We started the night subtext free. We each came up with a break up reason, passed it to the left, and then wrote the scene without subtext. We struggled, finding out that when we talk to people by saying exactly what we mean, the conversation kind of dies. It turns out, we like to evade the truth. 

So, we ended the night doing just that. We each came up with a location and an activity (Starbucks ordering coffee, buying one item at the grocery store, someone ordering carnations, etc) and wrote a romantic scene, a scene where two people like each other but haven't yet worked up the nerve to ask each other out. Innuendoes ensued as did charm and romance and a few moments where we all said "aw" together. It was a lovefest just in time for the loveliest day of the year. 

Come join us for our next writing session, Tuesday February 26 at 7:00 p.m. There will be goodies and prizes and plenty of writing galore, so stop on by the Honors Hall RFL apartment. You won't be sorry (and that was said subtext free). 

Tuesday, February 12, 2013

Serial Killers, Hospitals, Funeral Homes, and Lasagna

We have been busy writer-bees at the Dadisman/Stalnaker hall Bolton Workshops. (Can’t you wait until there are real bees?!) Two weeks ago, we used Chuck Palahniuk’s and Bret Easton Ellis’s character-monologues to inspire our own serial killers. Warning: such an exercise surprises not just your friends but also yourself, especially your answer to the question “Who is your killer’s favorite victim?” *Chills*

Last night, Nick, Karli, Morgan, Lacey, Shannon, and I covered the topics of hospitals and funerals: not much less chilling! I was so shocked at the material these writers have. I told them to quit talking, start writing, and get those nonfiction essays published immediately. There was a stunningly elemental comparison of hospitals and funeral homes, a five-year-old girl who bit her dentist and got smacked for it, a very compressed expression of “I hate hospitals,” vials of blood, a broken ankle from a painful horse-kick,  and multiple blown veins when a nurse, this writer supposed, plotted for her to look like a drug addict.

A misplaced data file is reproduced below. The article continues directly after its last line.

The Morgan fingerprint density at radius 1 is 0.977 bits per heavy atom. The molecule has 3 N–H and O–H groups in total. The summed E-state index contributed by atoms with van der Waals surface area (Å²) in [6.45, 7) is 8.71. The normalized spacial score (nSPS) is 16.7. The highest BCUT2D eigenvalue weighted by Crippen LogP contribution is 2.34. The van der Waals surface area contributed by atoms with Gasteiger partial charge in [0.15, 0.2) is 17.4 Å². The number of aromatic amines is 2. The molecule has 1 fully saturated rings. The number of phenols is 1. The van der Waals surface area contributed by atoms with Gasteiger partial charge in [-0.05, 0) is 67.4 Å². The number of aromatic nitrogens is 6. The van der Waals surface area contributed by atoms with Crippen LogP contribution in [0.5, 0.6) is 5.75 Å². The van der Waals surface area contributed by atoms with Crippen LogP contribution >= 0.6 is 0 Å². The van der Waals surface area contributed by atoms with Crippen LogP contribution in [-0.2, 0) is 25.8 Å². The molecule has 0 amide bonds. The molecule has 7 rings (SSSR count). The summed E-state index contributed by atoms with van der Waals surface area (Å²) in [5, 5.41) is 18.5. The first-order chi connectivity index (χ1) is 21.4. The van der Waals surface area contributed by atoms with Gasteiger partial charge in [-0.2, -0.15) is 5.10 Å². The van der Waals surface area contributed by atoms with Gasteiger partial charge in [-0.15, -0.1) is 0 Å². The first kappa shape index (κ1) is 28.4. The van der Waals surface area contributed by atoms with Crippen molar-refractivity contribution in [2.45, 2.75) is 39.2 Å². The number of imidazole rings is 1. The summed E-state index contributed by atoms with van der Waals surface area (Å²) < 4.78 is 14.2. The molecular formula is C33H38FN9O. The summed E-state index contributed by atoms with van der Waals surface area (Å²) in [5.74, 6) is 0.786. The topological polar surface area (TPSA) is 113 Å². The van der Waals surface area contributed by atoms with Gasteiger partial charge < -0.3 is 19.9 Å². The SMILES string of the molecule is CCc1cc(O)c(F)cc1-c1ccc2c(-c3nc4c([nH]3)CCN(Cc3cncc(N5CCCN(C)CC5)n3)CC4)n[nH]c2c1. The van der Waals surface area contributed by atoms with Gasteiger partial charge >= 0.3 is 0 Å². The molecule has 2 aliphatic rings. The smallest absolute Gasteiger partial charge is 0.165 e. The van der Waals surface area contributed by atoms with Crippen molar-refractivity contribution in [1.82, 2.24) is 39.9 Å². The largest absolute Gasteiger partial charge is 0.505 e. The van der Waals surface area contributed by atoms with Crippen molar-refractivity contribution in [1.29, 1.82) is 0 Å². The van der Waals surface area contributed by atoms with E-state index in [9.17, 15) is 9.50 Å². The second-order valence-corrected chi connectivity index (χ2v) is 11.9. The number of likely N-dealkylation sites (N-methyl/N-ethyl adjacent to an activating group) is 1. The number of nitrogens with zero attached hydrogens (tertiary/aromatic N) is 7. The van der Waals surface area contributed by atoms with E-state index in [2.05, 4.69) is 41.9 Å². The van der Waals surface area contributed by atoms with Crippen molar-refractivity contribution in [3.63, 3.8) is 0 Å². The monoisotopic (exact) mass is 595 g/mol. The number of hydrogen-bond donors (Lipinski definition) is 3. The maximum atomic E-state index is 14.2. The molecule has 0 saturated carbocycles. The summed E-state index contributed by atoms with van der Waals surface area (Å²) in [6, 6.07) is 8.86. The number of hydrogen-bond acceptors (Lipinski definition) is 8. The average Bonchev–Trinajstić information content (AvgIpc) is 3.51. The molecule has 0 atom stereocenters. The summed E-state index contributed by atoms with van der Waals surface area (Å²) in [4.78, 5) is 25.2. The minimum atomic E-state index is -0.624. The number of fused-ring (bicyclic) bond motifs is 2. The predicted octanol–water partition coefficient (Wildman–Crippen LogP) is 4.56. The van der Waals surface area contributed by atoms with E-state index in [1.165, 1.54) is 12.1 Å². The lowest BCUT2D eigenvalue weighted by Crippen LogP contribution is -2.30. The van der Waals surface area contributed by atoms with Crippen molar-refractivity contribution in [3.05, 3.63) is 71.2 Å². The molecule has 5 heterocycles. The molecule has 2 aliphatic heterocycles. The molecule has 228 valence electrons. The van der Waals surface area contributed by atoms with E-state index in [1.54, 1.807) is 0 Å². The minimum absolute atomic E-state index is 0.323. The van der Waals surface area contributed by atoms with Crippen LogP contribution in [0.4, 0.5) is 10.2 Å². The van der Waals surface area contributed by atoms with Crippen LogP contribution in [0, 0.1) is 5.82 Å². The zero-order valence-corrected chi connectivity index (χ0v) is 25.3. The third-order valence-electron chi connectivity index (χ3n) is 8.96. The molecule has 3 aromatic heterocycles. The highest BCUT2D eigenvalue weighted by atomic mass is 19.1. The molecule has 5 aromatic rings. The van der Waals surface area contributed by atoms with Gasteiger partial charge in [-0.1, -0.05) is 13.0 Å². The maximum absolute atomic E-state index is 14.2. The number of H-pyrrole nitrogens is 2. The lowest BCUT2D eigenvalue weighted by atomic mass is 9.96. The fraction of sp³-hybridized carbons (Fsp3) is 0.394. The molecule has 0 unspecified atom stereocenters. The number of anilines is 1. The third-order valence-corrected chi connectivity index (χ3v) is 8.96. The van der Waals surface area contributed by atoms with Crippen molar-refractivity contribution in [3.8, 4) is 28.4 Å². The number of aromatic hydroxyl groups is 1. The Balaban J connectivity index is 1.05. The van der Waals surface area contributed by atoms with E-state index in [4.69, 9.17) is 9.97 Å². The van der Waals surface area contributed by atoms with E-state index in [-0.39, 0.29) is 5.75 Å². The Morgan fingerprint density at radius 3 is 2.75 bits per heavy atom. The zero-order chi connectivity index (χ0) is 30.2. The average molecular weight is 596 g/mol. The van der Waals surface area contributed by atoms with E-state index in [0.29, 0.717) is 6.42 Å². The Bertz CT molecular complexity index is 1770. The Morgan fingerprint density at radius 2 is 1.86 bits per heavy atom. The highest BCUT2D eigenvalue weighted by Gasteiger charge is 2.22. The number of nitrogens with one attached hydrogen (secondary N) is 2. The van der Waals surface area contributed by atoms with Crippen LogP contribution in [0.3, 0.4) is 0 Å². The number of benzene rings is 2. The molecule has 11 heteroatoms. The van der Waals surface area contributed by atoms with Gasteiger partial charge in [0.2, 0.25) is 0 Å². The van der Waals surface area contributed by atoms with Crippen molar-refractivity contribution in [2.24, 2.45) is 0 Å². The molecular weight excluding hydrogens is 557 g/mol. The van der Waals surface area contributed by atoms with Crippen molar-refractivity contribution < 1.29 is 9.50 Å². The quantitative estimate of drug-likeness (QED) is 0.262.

Among this conversation, the lasagna was cheesy-good, the garlic bread was buttery-good, and George the dog rustled playfully upstairs. Thanks for Debbi and David for always creating the warm, happy atmosphere.

We will meet again on Monday, March 11, at 6:30pm for a poetic ode-frenzy. See you there!

Friday, February 8, 2013

Using Our Words

Last week, we found inspiration in paintings. A storm was coming--as storms do in January--and we sat around the table in the Honors Residence Hall apartment looking for warmth and inspiration. We found it in paintings of sunshine, Greek gods, and Icarus falling into the sea. We read poems inspired by the art and shared our own thoughts on them. The statue of Apollo reminded one Boltoneer of meringues. It made me look at the marble statue differently. And that's exactly what such writing should do, we said. It should make us re-see, rethink, reimagine our world. With that task in mind, we each wrote about a painting from either Monet, Manet, or Hopper. The results made each of us notice something different about the art. 

Below is a poem from Boltoneer Emily Buras writing about Monet's "An Artis's Garden"

A (young) Artist's Garden, A Response to Monet's Painting
Emily Buras

In a tangled jungle of sunflowers, 
behind the red brick house
the trees follow daylight.

An abandoned work basket becomes old Indian ruins, 
ripe for exploring.
Mud-stained, weary, his play clothes a mess, 
the famous adventurer braves 
garden cat attacks and
fierce cicada war cries.
Playtime lasts for weeks, 
on end.

While fording the river of 
stepping stones 
El Dorado comes into view. 
"Tea-time!" cries the queen of the natives.

The explorer sheathes his butter knife machete, 
stolen from the kitchens, 
and leaves the jungle for another day.

The sunflower trees turn to follow his retreating
golden head,
mistaking him for the sun.

Join us this Tuesday, February 12, at 7 p.m. in the Honors Residence Hall RFL Apartment. We will be writing about all things love--both falling in and out of it. See you then!

Monday, January 28, 2013

What is a Picture Worth?

Welcome back, Boltoneers! This semester is going to be fun-packed at the Honors Residence Hall. Our first meeting is on Tuesday, January 29th at 7:30 p.m., and we will be exploring ekphrastic poetry. So, come one, come all, and find your inspiration in art. 

If you can't make tomorrow, never fear. We are meeting 3 other times, too. Join us February 12,  February 26,  March 12, and March 23. All times are at 7:30 p.m. in the RFL apartment, Honors Residence Hall. 

See you then!